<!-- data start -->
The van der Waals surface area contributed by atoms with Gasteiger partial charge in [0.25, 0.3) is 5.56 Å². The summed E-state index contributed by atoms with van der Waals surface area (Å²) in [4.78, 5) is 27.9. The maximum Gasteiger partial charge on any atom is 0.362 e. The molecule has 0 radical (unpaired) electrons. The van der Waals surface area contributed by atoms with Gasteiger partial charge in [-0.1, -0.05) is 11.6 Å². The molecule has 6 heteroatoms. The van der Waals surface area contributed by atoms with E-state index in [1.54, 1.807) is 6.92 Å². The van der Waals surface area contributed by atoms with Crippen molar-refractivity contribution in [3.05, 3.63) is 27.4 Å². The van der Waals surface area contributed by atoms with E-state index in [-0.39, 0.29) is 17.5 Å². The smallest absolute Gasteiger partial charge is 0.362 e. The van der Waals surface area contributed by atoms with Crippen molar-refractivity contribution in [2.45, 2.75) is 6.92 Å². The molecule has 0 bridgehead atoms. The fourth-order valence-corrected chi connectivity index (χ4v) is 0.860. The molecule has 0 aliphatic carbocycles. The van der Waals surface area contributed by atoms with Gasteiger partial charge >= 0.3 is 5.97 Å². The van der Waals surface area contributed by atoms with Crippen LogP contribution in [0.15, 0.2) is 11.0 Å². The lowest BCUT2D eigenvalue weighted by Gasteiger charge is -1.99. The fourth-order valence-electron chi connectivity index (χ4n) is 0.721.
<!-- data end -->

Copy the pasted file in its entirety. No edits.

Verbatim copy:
The van der Waals surface area contributed by atoms with Gasteiger partial charge in [0.25, 0.3) is 5.56 Å². The summed E-state index contributed by atoms with van der Waals surface area (Å²) in [4.78, 5) is 27.9. The maximum Gasteiger partial charge on any atom is 0.362 e. The molecule has 0 radical (unpaired) electrons. The van der Waals surface area contributed by atoms with Gasteiger partial charge in [-0.1, -0.05) is 11.6 Å². The molecule has 6 heteroatoms. The van der Waals surface area contributed by atoms with E-state index in [1.54, 1.807) is 6.92 Å². The van der Waals surface area contributed by atoms with Crippen molar-refractivity contribution in [3.05, 3.63) is 27.4 Å². The van der Waals surface area contributed by atoms with E-state index in [-0.39, 0.29) is 17.5 Å². The smallest absolute Gasteiger partial charge is 0.362 e. The van der Waals surface area contributed by atoms with Crippen molar-refractivity contribution in [2.45, 2.75) is 6.92 Å². The molecule has 0 bridgehead atoms. The fourth-order valence-corrected chi connectivity index (χ4v) is 0.860. The molecule has 0 aliphatic carbocycles. The van der Waals surface area contributed by atoms with Gasteiger partial charge >= 0.3 is 5.97 Å². The van der Waals surface area contributed by atoms with Crippen LogP contribution in [0.15, 0.2) is 11.0 Å². The lowest BCUT2D eigenvalue weighted by Gasteiger charge is -1.99. The fourth-order valence-electron chi connectivity index (χ4n) is 0.721.